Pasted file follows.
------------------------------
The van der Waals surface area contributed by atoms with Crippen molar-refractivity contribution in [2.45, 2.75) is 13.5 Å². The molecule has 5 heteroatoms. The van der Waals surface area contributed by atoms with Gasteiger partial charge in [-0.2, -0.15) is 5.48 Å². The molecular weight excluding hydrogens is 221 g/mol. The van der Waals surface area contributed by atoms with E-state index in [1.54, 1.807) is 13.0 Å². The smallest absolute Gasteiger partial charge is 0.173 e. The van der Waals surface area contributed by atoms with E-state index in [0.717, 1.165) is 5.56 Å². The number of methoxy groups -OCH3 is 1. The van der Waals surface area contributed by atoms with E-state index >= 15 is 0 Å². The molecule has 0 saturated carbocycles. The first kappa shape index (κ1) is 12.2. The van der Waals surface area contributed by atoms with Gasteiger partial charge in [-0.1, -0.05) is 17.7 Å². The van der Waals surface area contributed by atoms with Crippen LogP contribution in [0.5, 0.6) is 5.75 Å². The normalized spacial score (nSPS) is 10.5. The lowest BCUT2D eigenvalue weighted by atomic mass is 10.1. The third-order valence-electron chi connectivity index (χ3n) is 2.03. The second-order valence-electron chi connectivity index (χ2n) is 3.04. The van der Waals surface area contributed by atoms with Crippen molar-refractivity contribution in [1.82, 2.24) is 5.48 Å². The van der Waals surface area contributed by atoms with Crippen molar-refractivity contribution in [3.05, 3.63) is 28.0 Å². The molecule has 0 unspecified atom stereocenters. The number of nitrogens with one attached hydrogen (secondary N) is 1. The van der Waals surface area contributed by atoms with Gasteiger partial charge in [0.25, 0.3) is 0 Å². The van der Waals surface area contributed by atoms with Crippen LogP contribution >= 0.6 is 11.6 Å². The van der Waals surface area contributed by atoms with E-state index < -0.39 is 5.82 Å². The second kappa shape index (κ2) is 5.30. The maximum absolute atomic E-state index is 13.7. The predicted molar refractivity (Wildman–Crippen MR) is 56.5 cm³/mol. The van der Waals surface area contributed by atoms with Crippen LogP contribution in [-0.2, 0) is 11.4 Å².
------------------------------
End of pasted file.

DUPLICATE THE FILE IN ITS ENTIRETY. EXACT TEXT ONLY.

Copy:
The van der Waals surface area contributed by atoms with Crippen molar-refractivity contribution in [2.45, 2.75) is 13.5 Å². The molecule has 5 heteroatoms. The van der Waals surface area contributed by atoms with Gasteiger partial charge in [-0.2, -0.15) is 5.48 Å². The molecular weight excluding hydrogens is 221 g/mol. The van der Waals surface area contributed by atoms with E-state index in [1.54, 1.807) is 13.0 Å². The smallest absolute Gasteiger partial charge is 0.173 e. The van der Waals surface area contributed by atoms with E-state index in [0.717, 1.165) is 5.56 Å². The number of methoxy groups -OCH3 is 1. The van der Waals surface area contributed by atoms with E-state index >= 15 is 0 Å². The molecule has 0 saturated carbocycles. The first kappa shape index (κ1) is 12.2. The van der Waals surface area contributed by atoms with Gasteiger partial charge in [-0.1, -0.05) is 17.7 Å². The van der Waals surface area contributed by atoms with Crippen LogP contribution in [0.5, 0.6) is 5.75 Å². The normalized spacial score (nSPS) is 10.5. The lowest BCUT2D eigenvalue weighted by atomic mass is 10.1. The third-order valence-electron chi connectivity index (χ3n) is 2.03. The second-order valence-electron chi connectivity index (χ2n) is 3.04. The van der Waals surface area contributed by atoms with Crippen molar-refractivity contribution in [1.82, 2.24) is 5.48 Å². The van der Waals surface area contributed by atoms with Crippen molar-refractivity contribution in [3.05, 3.63) is 28.0 Å². The molecule has 0 unspecified atom stereocenters. The number of nitrogens with one attached hydrogen (secondary N) is 1. The van der Waals surface area contributed by atoms with Gasteiger partial charge in [0.25, 0.3) is 0 Å². The van der Waals surface area contributed by atoms with Crippen LogP contribution >= 0.6 is 11.6 Å². The van der Waals surface area contributed by atoms with E-state index < -0.39 is 5.82 Å². The second kappa shape index (κ2) is 5.30. The maximum absolute atomic E-state index is 13.7. The predicted molar refractivity (Wildman–Crippen MR) is 56.5 cm³/mol. The van der Waals surface area contributed by atoms with Crippen LogP contribution in [-0.2, 0) is 11.4 Å².